Writing a sequel is hard. Duh. I mean anyone who has ever tried to write a book knows that the process is hard. I’ve written six manuscripts all the way through to the end and each one came with its own set of problems but for some reason I thought writing a sequel would be inherently easier.
In my head, writing a sequel had certain advantages that would make the process smoother, I already knew the world, the characters, and the basics of the story. What I hadn’t taken into account was how much all three of those aspects expanded and changed from one book to the next.
In writing, Kings of Euphoria, the second half of my, Euphoria Duology, I struggled with plot and character development because I hadn’t taken the time to understand how much my characters changed during the first book, or how far I needed them to go by end of book two.
Also in book one I created a complicated alien world broken up into five realms but only explored two of them. Book two goes to the other three realms. While I knew the basics of all five realms, spending extended periods in each place required details I didn’t have at the ready.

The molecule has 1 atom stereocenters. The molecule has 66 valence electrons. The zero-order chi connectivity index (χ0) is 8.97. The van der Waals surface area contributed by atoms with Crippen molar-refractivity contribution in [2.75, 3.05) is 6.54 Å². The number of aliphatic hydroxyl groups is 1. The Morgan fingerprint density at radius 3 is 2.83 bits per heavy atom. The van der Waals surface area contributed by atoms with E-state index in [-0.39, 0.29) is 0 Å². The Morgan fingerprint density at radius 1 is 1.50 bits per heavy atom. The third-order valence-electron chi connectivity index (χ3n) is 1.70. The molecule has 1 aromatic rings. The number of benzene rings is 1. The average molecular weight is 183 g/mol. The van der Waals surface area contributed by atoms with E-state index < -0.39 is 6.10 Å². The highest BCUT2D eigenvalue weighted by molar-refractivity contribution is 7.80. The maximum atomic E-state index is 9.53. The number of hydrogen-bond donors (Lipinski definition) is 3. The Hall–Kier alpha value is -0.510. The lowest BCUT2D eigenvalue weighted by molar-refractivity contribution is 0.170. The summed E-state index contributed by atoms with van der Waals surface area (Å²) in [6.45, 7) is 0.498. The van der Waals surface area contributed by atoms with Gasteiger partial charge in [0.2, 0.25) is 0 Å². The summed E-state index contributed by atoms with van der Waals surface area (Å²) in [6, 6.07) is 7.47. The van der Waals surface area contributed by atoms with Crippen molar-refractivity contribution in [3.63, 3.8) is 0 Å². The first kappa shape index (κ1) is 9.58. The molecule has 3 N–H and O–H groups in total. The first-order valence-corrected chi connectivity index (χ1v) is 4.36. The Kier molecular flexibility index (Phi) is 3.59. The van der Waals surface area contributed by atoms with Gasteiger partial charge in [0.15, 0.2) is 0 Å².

In the end, while writing was an uphill battle during the majority of the project I’m grateful I did it. Having the finished product in my hand was more rewarding than I can express. Kings of Euphoria is the longest, most complex, and best work of my writing life.
Tips for the future: 1. Don’t forget to outline and do detailed character sketches for all characters even in a sequel, things evolve so should your plan. 2. Revisit the previous book(s) to maintain consistency throughout. 3. Remember that writing a book is hard, sequels are no different, embrace the process.
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